August 26, 2019  (Web Review)

The Prisoner of Second Avenue

Warner, 98 min., PG, DVD: $17.99, Blu-ray: $21.99

Reviewer rating: 2.5/4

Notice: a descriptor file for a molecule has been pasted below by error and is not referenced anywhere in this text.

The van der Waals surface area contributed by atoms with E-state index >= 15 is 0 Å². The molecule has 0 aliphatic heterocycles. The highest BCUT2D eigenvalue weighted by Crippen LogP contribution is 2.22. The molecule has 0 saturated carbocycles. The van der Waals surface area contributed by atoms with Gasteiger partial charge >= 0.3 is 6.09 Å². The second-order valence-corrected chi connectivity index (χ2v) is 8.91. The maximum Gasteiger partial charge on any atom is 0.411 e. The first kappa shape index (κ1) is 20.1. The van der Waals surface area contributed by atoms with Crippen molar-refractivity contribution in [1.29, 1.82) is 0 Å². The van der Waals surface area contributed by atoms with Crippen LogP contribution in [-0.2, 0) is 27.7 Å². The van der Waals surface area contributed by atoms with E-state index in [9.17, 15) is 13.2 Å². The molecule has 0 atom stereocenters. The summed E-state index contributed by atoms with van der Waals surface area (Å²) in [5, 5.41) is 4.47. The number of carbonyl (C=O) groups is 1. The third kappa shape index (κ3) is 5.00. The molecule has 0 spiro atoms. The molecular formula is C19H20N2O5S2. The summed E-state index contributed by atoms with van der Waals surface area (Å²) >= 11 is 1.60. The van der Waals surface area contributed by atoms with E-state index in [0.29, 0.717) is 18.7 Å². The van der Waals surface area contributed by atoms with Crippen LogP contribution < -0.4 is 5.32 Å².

Jack Lemmon is Mel Edison, a burned-out middle-aged Manhattan corporate executive who abruptly loses his job. Anne Bancroft is Edna, his supportive wife whose sympathy is stretched to the breaking point as Mel’s frustrations and anxieties push him into a complete nervous breakdown. The 1975 film version of Neil Simon’s hit play is full of barbed remarks and acerbic comments but under Simon’s banter lies a portrait of resentment, helplessness, and simmering rage that finally boils over. Lemmon made a career as the exasperated Everyman railing against life’s indignities and this is his most extreme portrait. Mel suffers the urban pressure cooker of high-rise existence—the heat waves, broken elevators, and annoying neighbors heard through paper-thin walls—and just as importantly he faces a loss of confidence and self-respect as his unemployment drags on. But Mel is also hard to like as he takes his anger out on Edna and vents his rage so loudly that his neighbors complain. Bancroft is superb as Edna, who soon becomes the breadwinner and is slowly overwhelmed by the very same frustrations. The Prisoner of Second Avenue is a time capsule of middle-class anxiety in Simon’s beloved New York City during the 1970s recession and it serves as a fine showcase for Lemmon and Bancroft, but there’s also a bitterness to the barbed humor and a dated portrait of psychoanalysis. Extras include Bancroft’s guest appearance on the talk show Dinah!, a gag reel, and an archival “making-of” featurette. A strong optional purchase. (S. Axmaker)